Cloverdale man gets 3 years in prison for hate crime against Carmel synagogue

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INDIANAPOLIS, Ind. -- U.S. Attorney Josh J. Minkler announced that Nolan Brewer, 21, of Cloverdale, was sentenced in federal court Monday to three years in prison for conspiring to violate the civil rights of Congregation Shaarey Tefilla, a synagogue in Carmel.

Brewer was arrested in August of 2018 for spray painting Nazi symbols on synagogue property and burning the ground with homemade napalm in July of 2018. The case was investigated by Carmel police and the FBI.

"The sentence handed down yesterday sends a clear message that society cannot, and will not, tolerate those who terrorize others for their religious beliefs,” said Minkler in a release from the Department of Justice.

The release showed Brewer had originally intended to break into the synagogue and set fire to the building. However, security cameras and lights around the premises spooked Brewer, and he decided to vandalize the external walls of a garbage shed instead.

In an interview with the FBI, Brewer said that his motivation behind his crime was to generate “news headlines” and “spark more radicalism.”

According to the Department of Justice, multiple coworkers of Brewer's testified that in the months leading up to his crime, Brewer openly identified with Nazism and white supremacy at work. He was said to have worn a swastika necklace and spoke of his adoration for Adolf Hitler. One witness testified that he heard complaints from over a dozen other coworkers who felt uncomfortable with Brewer's comments on the job site.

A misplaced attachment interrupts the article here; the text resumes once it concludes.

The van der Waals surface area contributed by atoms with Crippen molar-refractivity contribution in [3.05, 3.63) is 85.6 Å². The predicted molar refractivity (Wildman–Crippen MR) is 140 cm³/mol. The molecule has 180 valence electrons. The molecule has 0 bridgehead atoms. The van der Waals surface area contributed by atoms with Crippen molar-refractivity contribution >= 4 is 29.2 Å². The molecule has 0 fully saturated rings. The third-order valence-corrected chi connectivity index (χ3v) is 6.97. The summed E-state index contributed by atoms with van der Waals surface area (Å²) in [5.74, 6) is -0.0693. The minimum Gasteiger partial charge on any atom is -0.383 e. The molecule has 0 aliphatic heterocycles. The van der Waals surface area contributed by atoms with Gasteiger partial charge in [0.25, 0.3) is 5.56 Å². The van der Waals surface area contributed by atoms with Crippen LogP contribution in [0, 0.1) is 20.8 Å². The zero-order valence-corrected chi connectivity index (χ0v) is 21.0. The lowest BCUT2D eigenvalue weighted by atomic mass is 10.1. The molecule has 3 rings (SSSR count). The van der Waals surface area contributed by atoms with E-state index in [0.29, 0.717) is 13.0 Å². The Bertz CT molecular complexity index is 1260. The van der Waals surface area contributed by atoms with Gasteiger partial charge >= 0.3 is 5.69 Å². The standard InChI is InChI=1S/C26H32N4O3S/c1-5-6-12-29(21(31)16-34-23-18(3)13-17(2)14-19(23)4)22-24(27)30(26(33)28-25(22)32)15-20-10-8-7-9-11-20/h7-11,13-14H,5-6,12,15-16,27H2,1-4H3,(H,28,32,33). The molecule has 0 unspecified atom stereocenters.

CBS 4 spoke with Rabbi Benjamin Sendrow of the Congregation Shaarey Tefilla Tuesday. He said his congregation is happy to put this incident behind them, but it has changed some things at this house of worship.

"Yes it did," Rabbi Sendrow said. "Those changes persist. We've tried to toe a very fine line between being open and welcoming and safe and secure. I think we've done an excellent job of that."

Sendrow said he and some other members of the congregation sat in on the federal court proceedings Monday. He said his people are not the only ones hurt by Brewer.

"I think all of us from the congregation there felt a little sadness for his parents, what he put his parents and family through," Sendrow said.

Now that Brewer will spend 36 months in federal prison, the Jewish community hopes he will use that time for positive growth.

"I hope it will be a time of self reflection and learning, a process that he advised the court he has already begun," Sendrow said.

Recently, attacks across the country have put the Jewish community on high alert. In Pittsburgh, a man shot and killed eleven people in a synagogue in October. Then, one person was killed and three others were injured during a shooting at a synagogue near San Diego in April.

"We have to be more careful," Sendrow said. "We're still, I think, a very warm and welcoming congregation. But, we are also not burying our heads in the sand and saying it can't happen here. It happened here on a smaller scale."

Sendrow said he is very grateful the crimes that happened at his synagogue resulted in no physical injuries or death.

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